West said that act could be triggered when a crisis seriously threatens the lives, health or safety of Canadians in a manner that exceeds the capacity of the provinces to deal with it, or seriously threatens the security, sovereignty or territorial integrity of Canada,.

"I don't see the government moving to that until they need to get to that point where they need to requisition property or need to start getting people to do certain [things], provide certain services that they wouldn't otherwise be providing," she said.

"So if we get to a point where, say for example, you now need nursing or medical students to act as nurses on the front line, you might see why you would need to go to the Emergencies Act to designate people."

The Emergencies Act, which came into effect in 1988, has never been invoked by the federal government.

"The predecessor was the War Measures Act, which was notoriously invoked during the FLQ crisis and is still a political scar on Canada," West said.

"I would suspect the government will do all it can and work closely with both the provinces and the public sector to mitigate the outbreak of the disease before declaring a public welfare emergency. That should not and, I'm quite certain, would not be a decision made lightly."

What's the difference between quarantine and self-isolation?

  • Isolation is recommended for a symptomatic individual who is suspected of having, or known to have, COVID-19. They are directed by PHAC to isolate themselves at home and avoid contact with others until the public health agency has advised them that they are no longer considered contagious.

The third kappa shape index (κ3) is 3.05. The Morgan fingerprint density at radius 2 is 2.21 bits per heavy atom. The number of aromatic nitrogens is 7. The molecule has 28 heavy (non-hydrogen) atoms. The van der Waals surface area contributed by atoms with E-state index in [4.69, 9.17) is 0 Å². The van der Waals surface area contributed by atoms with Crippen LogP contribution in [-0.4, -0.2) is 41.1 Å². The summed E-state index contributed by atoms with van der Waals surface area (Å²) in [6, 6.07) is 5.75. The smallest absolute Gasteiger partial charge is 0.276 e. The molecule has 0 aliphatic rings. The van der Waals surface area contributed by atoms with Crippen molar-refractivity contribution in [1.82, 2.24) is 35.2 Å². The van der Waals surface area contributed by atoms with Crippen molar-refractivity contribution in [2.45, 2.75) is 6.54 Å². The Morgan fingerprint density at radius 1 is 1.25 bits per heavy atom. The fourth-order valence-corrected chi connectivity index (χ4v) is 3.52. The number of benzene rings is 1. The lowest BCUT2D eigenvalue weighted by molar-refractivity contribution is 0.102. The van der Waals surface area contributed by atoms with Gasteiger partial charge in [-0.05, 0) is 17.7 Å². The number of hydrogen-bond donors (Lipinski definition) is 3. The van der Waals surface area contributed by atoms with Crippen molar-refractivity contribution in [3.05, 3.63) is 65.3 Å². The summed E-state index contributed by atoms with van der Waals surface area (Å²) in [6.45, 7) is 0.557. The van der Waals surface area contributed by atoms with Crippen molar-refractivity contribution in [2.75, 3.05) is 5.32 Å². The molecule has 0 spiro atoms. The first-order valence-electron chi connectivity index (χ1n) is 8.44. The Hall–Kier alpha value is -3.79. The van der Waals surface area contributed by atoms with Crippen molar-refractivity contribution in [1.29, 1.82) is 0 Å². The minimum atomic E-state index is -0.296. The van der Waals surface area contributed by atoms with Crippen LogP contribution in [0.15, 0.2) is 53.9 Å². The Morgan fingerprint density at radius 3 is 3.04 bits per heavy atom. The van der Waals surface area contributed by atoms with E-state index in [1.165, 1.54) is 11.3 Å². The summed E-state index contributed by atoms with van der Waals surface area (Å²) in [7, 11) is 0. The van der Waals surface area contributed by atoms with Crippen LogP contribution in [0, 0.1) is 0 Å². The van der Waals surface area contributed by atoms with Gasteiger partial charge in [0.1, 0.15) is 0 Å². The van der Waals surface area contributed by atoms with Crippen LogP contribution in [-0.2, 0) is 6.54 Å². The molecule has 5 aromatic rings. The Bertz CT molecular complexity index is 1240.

• Voluntary home quarantine (also known as self-isolation) is recommended for an asymptomatic person when they have a high risk of exposure to the virus that causes COVID-19 (through close contact with a symptomatic person or their body fluids). They are asked to self-isolate at home and avoid contact with others. All travellers are asked to self-isolate for 14 days after returning from trips outside of Canada.
  • Mandatory quarantine is the imposed separation or restriction of movement of individuals, groups or communities for a defined period of time and in a location determined by PHAC. An individual in mandatory quarantine is asymptomatic but may have been exposed to the virus causing COVID-19. 

With files from the CBC's Kathleen Harris